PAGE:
The practise of belly binding after childbirth has been around for centuries and is still very popular in many countries. Women would wrap a muslin or similar cloth around the abdomen of a new mum straight after she had given birth to help give her extra physical support as her body healed. These days, there are different kinds of belly wraps available and some hospital even supply new mums with a postpartum wrap. A postnatal band can be used to help support your hips, back and abdominal muscles directly in the first weeks and months after childbirth, when your core muscles are at their weakest. Many mums use postnatal bands after vaginal births, but they can be especially helpful after a c-section birth. Postpartum bands provide help with supporting your surgical incision, holding your abdominal muscles together and increasing circulation at your surgical site to promote healing and decrease swelling.
Is postpartum belly wrapping safe?
Yes, using postpartum belly bands is completely safe. However, women who use them improperly can end up doing more damage than good. Always remember these important rules when using a postpartum support band:
Be careful not to fasten the band to tightly
Be sure to focus on your wellbeing and recovery, instead of trying to get your body to bounce back too quickly. As your core´s pressure management system has already been impacted by pregnancy and childbirth, if you tighten the band too much, you may place excessive pressure on your pelvic floor. The postnatal band should be tightened just enough to offer gentle support, but no tighter. Remember, the band is there to support you and should allow you to feel better and to breathe freely all the way to your stomach.
Make sure not to wear the band for longer than you really need to
A postpartum band can provide some much-needed support right after you give birth, but you should not wear it continuously or for an extended period. We recommend wearing the band for 2-8 hours daily depending on the level of support needed but there is no real time limit for how long you can keep the belly band on during the day. Postnatal bands are most effective when worn for approximately 1-3 months post birth. It is completely fine to begin wearing a postpartum belly band right after birth. In fact, this is when it´s likely to provide the most needed support for muscles that are feeling unstable.
You should start using your own muscles without support whenever you feel comfortable. The band will help you maintain good posture and activate your deep core muscles post-birth, but it is also important to allow your body and muscles to recover on their own. This does not mean doing serious ab workouts or hitting the gym. Your muscles will start to recover just by doing simple everyday tasks such as getting out of bed, picking up your baby and other normal movements.
As your core stability is weakened after birth, it is very important to remember to suck in your stomach and keep good posture when doing these basic movements – a support band can really help you with this. For instance, when sitting up out of bed always engage lower abs first - activating the pelvic floor & transverse abdominals or turn on your side and push up using your hands. In addition, there’s a whole bunch of non-exercise things, like how you breathe and how you hold your body (read: suck in your stomach) that can place unnatural loads on your linea alba, the connective tissue in your abdomen. Many mums will know how easy it is to develop poor posture for instance while breastfeeding or carrying your baby on one hip. A postnatal band is very helpful in reminding you of how to hold your body correctly without placing disproportionate pressure in places.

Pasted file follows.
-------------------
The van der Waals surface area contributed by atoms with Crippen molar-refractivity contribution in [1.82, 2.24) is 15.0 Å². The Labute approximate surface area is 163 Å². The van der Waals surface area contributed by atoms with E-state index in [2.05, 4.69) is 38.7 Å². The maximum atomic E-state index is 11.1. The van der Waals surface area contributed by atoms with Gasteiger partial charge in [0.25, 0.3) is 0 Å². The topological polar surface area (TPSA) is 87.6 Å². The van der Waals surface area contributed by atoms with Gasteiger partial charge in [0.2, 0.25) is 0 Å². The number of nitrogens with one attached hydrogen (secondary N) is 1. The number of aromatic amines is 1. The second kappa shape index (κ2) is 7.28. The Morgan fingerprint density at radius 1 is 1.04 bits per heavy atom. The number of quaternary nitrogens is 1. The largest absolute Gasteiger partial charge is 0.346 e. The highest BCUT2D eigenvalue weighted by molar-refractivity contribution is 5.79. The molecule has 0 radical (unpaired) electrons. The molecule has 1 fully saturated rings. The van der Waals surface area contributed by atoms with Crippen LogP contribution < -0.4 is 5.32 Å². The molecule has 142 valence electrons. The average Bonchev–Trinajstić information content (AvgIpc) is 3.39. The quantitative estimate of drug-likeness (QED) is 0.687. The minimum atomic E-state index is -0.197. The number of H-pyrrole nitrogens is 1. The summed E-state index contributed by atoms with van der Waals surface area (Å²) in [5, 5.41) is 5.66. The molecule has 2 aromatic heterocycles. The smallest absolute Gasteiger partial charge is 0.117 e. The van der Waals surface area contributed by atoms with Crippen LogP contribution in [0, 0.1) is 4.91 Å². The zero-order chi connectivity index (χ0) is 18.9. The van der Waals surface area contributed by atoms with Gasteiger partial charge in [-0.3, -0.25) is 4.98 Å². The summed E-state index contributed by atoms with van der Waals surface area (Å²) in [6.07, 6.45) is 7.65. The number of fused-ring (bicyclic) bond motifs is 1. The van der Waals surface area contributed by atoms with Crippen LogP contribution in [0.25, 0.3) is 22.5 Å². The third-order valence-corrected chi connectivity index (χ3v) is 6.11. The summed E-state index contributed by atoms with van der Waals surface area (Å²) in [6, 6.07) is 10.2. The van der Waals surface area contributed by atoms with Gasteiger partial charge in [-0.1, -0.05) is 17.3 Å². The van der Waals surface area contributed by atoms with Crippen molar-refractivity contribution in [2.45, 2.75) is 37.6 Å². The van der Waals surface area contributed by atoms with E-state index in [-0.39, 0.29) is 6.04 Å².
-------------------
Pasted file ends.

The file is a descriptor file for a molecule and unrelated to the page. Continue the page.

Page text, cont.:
Check out our Core Restore Postnatal Support Band here.
When to avoid a postnatal band altogether
Make sure you get the OK from your doctor or nurse before you start using any wrap. Some women who have had serious complications during birth, such as preeclampsia, may be advised to stay away from belly bands. If you have c-section complications, wearing a band may not be advisable either. Women with a separation or infection in their caesarean incision are usually instructed not to wear a binder as it can make the pre-existing condition worse.
A story of Heidi, a mum of three, and her experience with our postnatal band:
I´m Heidi, a mummy to 2.5-year-old Willow 2.5, Aria who is 1.5 and Eden who is 7 months.
As you can tell I’ve had a baby every 12 months for 3 years and it is only now my postpartum recovery can really begin. I suffered with diastasis recti after each pregnancy and never managed to rectify it before I was pregnant again. Fast forward to the aftermath of Eden my separation was very severe, and I was put on the 14-week waiting list for physio. I was given specific exercises to support my postnatal recovery and told my recovery would take a minimum of 20 weeks.
I was then sent a tummy support band from Lola&Lykke and began to use this right away. With my physio looming I ensured I wore this for a minimum of 4 hours per day to give my core some strength and boy merely a week after using it my back felt so much better already.
At my next appointment, my physiotherapist was confused about the noticeable improvement in my abdomen. He commented that the situation was not nearly as bad as his notes suggested. I explained to him that I had been doing my daily exercises and in addition, I had been using a belly support band. Showing the band to my physiotherapist he was very impressed by the improvement in my belly, especially as I had not been using it for long!
I’m over the moon to have such great results and finally I’m starting to feel a little more confident in my own body thanks to Lola&Lykke.